• Expect continuing focus on government enforcement and regulatory action – Enhanced focus on companies involved in the digital assets space will continue as we see increasingly more high-profile actions from the Department of Justice (DOJ), Securities and Exchange Commission (SEC), Commodity Futures Trading Commission (CFTC), and state Attorneys General.
  • Key industries sectors will move toward greater adoption of blockchain technology and digitized assets – The COVID-19 pandemic has accelerated the movement by certain industries, such as the financial industry and the hospitality sector, into digitizing certain of their products and assets on blockchain platforms.
  • Investor acceptance of digital assets will increase - Virtual currencies and digital securities will continue to gain traction as a portfolio-balancing tool.
  • The SEC will more aggressively police Initial Coin Offerings (ICO) – The recent trend will heighten throughout 2021 with the new administration setting the tone for new SEC leadership.
  • The CFTC will continue its fraud enforcement in the cryptocurrency space – Expect to see even more focus on digital assets fraud over the coming year.
  • FinCEN will increase its focus on digital assets that are convertible to cash - The passage of the Anti-Money Laundering Act of 2020, plus a new FinCEN rulemaking proceeding, make clear that regulation of convertible digital assets remains a FinCEN priority. Convertible digital assets hosted in private wallets will be subject to reporting and recordkeeping requirements. And FinCEN will have a statutory mandate to regulate “value that substitutes for currency.”
  • Stablecoins and digital fiat currencies will be pursued more vigorously – Countries will increase their investigation and development of digital representations of fiat currency, following from the work by the G20 FSB Consultation Paper and regional initiatives.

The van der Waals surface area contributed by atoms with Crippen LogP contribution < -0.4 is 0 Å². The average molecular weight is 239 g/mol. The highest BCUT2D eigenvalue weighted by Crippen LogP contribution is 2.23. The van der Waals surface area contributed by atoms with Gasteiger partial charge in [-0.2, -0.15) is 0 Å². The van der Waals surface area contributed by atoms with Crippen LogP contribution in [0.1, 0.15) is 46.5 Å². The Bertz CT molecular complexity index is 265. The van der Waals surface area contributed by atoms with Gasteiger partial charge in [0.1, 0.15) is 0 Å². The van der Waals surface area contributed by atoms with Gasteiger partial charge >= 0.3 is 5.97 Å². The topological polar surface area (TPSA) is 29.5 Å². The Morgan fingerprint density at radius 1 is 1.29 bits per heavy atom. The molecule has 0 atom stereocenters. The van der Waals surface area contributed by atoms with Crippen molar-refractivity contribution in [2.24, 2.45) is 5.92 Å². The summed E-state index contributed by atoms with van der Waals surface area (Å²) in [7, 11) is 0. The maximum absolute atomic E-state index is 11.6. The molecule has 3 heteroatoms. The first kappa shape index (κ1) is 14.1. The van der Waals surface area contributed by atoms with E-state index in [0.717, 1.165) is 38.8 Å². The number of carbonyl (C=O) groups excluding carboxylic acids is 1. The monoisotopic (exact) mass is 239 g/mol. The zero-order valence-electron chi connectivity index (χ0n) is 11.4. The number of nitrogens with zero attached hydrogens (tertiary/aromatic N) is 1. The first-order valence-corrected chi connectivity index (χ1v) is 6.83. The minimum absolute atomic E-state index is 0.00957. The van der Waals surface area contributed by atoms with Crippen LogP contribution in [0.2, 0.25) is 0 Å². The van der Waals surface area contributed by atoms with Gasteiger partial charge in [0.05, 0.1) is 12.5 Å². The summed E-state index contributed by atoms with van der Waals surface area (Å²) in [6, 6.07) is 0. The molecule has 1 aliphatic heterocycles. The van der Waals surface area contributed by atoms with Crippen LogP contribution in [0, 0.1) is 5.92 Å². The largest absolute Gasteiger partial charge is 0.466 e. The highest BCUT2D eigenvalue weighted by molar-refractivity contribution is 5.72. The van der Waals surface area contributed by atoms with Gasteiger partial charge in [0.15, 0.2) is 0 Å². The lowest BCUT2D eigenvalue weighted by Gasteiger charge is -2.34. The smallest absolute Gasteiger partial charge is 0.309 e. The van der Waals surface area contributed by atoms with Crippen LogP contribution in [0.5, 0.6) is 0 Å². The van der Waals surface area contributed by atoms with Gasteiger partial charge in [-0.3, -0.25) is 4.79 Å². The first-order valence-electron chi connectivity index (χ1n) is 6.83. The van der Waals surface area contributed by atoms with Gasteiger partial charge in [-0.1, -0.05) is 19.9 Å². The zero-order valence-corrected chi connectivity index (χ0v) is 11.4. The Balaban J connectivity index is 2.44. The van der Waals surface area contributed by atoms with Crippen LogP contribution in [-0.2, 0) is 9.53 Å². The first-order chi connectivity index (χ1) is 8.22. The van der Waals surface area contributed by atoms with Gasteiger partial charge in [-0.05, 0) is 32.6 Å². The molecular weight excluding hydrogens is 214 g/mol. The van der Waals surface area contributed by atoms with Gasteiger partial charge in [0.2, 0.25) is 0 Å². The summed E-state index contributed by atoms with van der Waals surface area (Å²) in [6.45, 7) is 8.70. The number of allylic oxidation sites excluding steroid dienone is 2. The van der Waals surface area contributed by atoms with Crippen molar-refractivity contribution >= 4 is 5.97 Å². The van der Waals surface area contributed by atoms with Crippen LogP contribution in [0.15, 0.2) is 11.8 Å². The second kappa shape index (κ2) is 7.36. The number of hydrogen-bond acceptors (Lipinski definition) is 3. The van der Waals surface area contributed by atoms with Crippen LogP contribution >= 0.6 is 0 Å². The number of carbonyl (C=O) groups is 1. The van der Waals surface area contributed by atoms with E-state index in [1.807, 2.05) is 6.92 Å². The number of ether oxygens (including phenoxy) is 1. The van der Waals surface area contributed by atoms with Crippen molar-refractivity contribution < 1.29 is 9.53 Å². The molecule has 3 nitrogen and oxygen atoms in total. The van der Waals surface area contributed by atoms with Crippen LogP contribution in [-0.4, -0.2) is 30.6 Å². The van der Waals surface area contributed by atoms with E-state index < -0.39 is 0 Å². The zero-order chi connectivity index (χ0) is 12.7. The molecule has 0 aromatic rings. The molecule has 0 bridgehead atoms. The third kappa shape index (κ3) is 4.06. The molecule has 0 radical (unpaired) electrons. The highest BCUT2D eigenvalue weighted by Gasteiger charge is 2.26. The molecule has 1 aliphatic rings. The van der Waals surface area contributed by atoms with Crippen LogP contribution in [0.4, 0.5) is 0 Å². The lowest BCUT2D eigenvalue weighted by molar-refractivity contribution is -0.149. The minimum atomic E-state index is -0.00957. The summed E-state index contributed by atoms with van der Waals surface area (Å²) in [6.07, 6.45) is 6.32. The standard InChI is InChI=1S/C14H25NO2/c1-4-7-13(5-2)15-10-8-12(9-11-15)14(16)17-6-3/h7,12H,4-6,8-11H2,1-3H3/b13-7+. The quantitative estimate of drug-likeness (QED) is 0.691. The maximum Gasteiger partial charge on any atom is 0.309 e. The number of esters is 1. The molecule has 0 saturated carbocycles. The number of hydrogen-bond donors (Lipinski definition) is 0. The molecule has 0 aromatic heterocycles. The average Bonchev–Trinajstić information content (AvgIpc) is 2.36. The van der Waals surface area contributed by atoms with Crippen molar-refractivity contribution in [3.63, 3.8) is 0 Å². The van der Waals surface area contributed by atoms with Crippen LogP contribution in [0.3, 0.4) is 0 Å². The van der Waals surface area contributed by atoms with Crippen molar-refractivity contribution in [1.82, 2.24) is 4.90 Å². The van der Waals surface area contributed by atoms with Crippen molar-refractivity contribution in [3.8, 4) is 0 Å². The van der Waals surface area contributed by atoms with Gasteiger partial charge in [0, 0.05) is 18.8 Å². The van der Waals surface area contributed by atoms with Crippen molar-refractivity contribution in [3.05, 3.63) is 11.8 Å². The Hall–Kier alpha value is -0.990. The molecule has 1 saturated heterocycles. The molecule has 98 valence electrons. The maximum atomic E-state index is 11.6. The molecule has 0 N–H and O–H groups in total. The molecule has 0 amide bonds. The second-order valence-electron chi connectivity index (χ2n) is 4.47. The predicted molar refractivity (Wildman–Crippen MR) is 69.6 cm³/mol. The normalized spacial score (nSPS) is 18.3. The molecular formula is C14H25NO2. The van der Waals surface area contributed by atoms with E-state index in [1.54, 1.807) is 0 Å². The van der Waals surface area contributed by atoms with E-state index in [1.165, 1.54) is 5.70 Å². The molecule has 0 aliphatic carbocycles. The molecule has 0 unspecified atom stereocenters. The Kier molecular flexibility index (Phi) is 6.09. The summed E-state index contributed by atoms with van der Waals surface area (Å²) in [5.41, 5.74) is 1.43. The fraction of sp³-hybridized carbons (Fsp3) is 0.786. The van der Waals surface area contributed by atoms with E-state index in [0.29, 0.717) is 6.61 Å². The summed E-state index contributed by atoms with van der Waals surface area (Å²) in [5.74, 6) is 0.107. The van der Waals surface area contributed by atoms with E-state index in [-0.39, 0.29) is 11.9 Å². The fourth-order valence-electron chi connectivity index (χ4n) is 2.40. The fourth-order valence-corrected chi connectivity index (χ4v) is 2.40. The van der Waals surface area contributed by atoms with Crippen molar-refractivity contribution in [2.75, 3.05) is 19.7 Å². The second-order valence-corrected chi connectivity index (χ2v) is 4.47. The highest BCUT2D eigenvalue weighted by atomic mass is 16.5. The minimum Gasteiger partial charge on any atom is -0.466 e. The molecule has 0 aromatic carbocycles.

• The DOJ will continue to police the cryptocurrency space – As discussed in the DOJ’s October 2020 Cryptocurrency Enforcement Framework, the DOJ is focused on criminal offenses using cryptocurrency to effectuate, or as the object of, a perpetrator’s scheme, and pledges vigilance in its enforcement activity.
  • Cryptocurrency exchanges need to be hypervigilant in operating in ways that could be construed as fraudulent and subjecting them to U.S. jurisdiction – To avoid government action, cryptocurrency exchanges must take seriously their legal obligations to protect users, safeguard customer information, protect evidence, and recognize when they are subject to U.S. jurisdiction.
  •  Office of the Comptroller of the Currency (OCC) broadens national bank and federal savings association authority in the blockchain and digital asset space - After taking a number of actions in 2020 in the blockchain and digital asset space, the OCC got off to a fast start in 2021, concluding that certain payment-related activities that involve the use of new technologies, including the use of shared, independent node verification networks that are digital ledgers (INVNs) and stablecoins, to engage in and facilitate payment activities, are permissible activities for national banks and federal savings associations. We expect the OCC to continue in 2021 with more pronouncements to facilitate national banks’ and federal savings associations’ use of blockchain and digital asset technologies.